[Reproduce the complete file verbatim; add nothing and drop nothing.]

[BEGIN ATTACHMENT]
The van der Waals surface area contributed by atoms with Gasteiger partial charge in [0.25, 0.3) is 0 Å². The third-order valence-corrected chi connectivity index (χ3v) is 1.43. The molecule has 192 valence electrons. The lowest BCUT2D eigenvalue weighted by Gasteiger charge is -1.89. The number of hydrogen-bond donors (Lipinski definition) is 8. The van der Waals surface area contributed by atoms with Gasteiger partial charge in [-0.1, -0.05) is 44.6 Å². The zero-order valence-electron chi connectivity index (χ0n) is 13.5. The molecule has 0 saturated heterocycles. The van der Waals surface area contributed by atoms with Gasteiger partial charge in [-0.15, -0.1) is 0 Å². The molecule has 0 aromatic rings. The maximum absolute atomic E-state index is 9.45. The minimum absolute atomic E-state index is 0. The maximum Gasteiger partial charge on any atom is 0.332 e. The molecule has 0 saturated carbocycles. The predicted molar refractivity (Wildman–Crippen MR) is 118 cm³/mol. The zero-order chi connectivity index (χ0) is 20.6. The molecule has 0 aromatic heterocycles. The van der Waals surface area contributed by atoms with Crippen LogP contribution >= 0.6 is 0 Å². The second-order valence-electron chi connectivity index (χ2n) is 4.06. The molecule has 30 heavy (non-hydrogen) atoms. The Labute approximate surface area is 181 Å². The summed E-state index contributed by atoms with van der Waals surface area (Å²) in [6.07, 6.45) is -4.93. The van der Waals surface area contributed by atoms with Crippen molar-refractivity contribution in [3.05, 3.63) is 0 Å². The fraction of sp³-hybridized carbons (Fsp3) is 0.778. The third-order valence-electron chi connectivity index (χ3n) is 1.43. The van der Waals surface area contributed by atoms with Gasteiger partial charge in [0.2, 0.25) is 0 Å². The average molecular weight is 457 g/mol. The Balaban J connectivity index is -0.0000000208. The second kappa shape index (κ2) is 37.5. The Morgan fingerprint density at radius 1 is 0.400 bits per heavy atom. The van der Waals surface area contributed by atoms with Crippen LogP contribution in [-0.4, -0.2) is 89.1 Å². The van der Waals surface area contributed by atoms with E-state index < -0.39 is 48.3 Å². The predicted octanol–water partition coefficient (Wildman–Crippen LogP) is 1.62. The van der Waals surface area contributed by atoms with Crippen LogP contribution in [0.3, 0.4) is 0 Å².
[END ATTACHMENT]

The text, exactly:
The van der Waals surface area contributed by atoms with Gasteiger partial charge in [0.25, 0.3) is 0 Å². The third-order valence-corrected chi connectivity index (χ3v) is 1.43. The molecule has 192 valence electrons. The lowest BCUT2D eigenvalue weighted by Gasteiger charge is -1.89. The number of hydrogen-bond donors (Lipinski definition) is 8. The van der Waals surface area contributed by atoms with Gasteiger partial charge in [-0.1, -0.05) is 44.6 Å². The zero-order valence-electron chi connectivity index (χ0n) is 13.5. The molecule has 0 saturated heterocycles. The van der Waals surface area contributed by atoms with Gasteiger partial charge in [-0.15, -0.1) is 0 Å². The molecule has 0 aromatic rings. The maximum absolute atomic E-state index is 9.45. The minimum absolute atomic E-state index is 0. The maximum Gasteiger partial charge on any atom is 0.332 e. The molecule has 0 saturated carbocycles. The predicted molar refractivity (Wildman–Crippen MR) is 118 cm³/mol. The zero-order chi connectivity index (χ0) is 20.6. The molecule has 0 aromatic heterocycles. The van der Waals surface area contributed by atoms with Crippen LogP contribution >= 0.6 is 0 Å². The second-order valence-electron chi connectivity index (χ2n) is 4.06. The molecule has 30 heavy (non-hydrogen) atoms. The Labute approximate surface area is 181 Å². The summed E-state index contributed by atoms with van der Waals surface area (Å²) in [6.07, 6.45) is -4.93. The van der Waals surface area contributed by atoms with Crippen molar-refractivity contribution in [3.05, 3.63) is 0 Å². The fraction of sp³-hybridized carbons (Fsp3) is 0.778. The third-order valence-electron chi connectivity index (χ3n) is 1.43. The van der Waals surface area contributed by atoms with Gasteiger partial charge in [0.2, 0.25) is 0 Å². The average molecular weight is 457 g/mol. The Balaban J connectivity index is -0.0000000208. The second kappa shape index (κ2) is 37.5. The Morgan fingerprint density at radius 1 is 0.400 bits per heavy atom. The van der Waals surface area contributed by atoms with Crippen LogP contribution in [-0.4, -0.2) is 89.1 Å². The van der Waals surface area contributed by atoms with E-state index < -0.39 is 48.3 Å². The predicted octanol–water partition coefficient (Wildman–Crippen LogP) is 1.62. The van der Waals surface area contributed by atoms with Crippen LogP contribution in [0.3, 0.4) is 0 Å².